Experimental: Fluoroscopy and Pediguard
Vertebral instrumentation with pedicular screwing, performed under fluoroscopy, with the Pediguard system.
Device: Pediguard
It is a guide for the perforation of the pedicular channel, with a probe at its extremity. This probe allows a real time measurement of the electric conductivity of the tissues that are being crossed. The conductivity measure is translated in a sound signal. Because the cortical bone has a low conductivity, the probe will emit a low intensity sound signal. The cancellous bone has a medium conductivity. Therefore, the probe will emit a medium sound signal. However, in the event of a breach in the pedicular cortical, as blood and periost have a high conductibility, the probe will emit a intense, rapid pace, sound signal.The Pediguard technique helps thus to anticipate a cortical effraction, by detecting the proximity of the cortical wall.

Other: Fluoroscopy
The placing of pedicular screws under fluoroscopic control is the most common technique as it is both reproducible and accessible. It is a two dimensional imaging technique. The profile incidence at the level of the spine is mostly used to spot the vertebral pedicle and the direction of the screw in the sagittal plane. However, there is no real control of the direction of the pedicular screw in the horizontal or frontal plane and it is an irradiating imaging technique.




Primary Outcome Measures :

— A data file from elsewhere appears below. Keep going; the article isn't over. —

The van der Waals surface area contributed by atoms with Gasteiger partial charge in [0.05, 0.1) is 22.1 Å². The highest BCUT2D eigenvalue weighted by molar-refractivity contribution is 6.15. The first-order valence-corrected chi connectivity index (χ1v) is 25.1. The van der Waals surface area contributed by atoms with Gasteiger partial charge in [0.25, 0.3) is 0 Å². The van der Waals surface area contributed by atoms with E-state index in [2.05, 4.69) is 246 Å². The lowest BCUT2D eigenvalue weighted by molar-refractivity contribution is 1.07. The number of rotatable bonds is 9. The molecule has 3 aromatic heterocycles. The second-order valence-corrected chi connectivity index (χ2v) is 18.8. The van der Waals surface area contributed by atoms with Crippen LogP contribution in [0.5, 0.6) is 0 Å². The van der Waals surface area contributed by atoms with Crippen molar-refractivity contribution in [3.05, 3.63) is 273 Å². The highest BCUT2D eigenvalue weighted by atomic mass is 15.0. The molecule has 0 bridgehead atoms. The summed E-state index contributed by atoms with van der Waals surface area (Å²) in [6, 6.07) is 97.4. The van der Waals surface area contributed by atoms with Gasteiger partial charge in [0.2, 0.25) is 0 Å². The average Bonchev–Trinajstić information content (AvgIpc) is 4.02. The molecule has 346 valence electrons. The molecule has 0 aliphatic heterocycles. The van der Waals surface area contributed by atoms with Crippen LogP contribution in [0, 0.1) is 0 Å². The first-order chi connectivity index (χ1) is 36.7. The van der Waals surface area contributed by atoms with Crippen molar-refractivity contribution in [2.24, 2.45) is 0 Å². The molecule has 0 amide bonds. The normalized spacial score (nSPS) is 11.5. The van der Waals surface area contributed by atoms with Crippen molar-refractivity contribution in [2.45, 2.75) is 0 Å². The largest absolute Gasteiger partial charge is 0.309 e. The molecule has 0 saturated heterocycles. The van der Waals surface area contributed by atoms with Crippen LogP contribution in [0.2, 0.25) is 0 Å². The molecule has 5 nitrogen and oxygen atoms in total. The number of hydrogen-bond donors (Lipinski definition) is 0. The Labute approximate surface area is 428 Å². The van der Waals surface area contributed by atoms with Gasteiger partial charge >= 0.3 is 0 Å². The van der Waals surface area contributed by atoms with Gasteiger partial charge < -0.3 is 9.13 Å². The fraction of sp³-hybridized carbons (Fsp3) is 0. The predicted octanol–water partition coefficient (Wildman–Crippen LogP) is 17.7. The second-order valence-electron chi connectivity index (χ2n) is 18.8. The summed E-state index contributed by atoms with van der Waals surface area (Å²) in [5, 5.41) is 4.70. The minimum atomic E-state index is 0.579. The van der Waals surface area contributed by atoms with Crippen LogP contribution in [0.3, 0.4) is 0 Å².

1. Pedicular effraction grade [ Time Frame: Between 24 and 48h after surgery ]
    Evaluation of screw malposition, performed under CT-scan and graded according to the following: 0 (no effraction), grade 1 (effraction up to 2 mm), grade 2 (effraction between 2 and 4 mm), grade 3 (effraction of more than 4 mm).

  2. Pedicular effraction grade [ Time Frame: 1 year after surgery ]
    Evaluation of screw malposition, performed under CT-scan and graded according to the following: 0 (no effraction), grade 1 (effraction up to 2 mm), grade 2 (effraction between 2 and 4 mm), grade 3 (effraction of more than 4 mm).


Secondary Outcome Measures :
  1. Oswestry Disability Index (ODI) [ Time Frame: Baseline ]
    Clinical functional scoring, assessed before the surgical intervention.

  2. Oswestry Disability Index (ODI) [ Time Frame: 1 year after surgery ]
    Clinical functional scoring

  3. SF-36 questionnaire [ Time Frame: Baseline ]
    Quality of life evaluation, assessed before the surgical intervention.

  4. SF-36 questionnaire [ Time Frame: 1 year after surgery ]
    Quality of life evaluation



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Ages Eligible for Study:   18 Years and older   (Adult, Older Adult)
Sexes Eligible for Study:   All
Accepts Healthy Volunteers:   No
Criteria

Inclusion Criteria:

  • All patients needing vertebral instrumentation with pedicular screwing

Exclusion Criteria:

  • Contra-indication to the placement of pedicular screws under fluoroscopy

Information from the National Library of Medicine

To learn more about this study, you or your doctor may contact the study research staff using the contact information provided by the sponsor.

Please refer to this study by its ClinicalTrials.gov identifier (NCT number): NCT02826499


Locations
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Belgium
CHU Brugmann
Brussels, Belgium, 1020
Sponsors and Collaborators
Brugmann University Hospital
Investigators
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Principal Investigator: Tamas Illes, MD CHU Brugmann

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Responsible Party: Tamas Illes, Head of clinic, Brugmann University Hospital
ClinicalTrials.gov Identifier: NCT02826499     History of Changes
Other Study ID Numbers: CHUB-Pediguard
First Posted: July 11, 2016    Key Record Dates
Last Update Posted: July 28, 2017
Last Verified: July 2017

Keywords provided by Tamas Illes, Brugmann University Hospital:
Pediguard
Pedicular screws
Fluoroscopy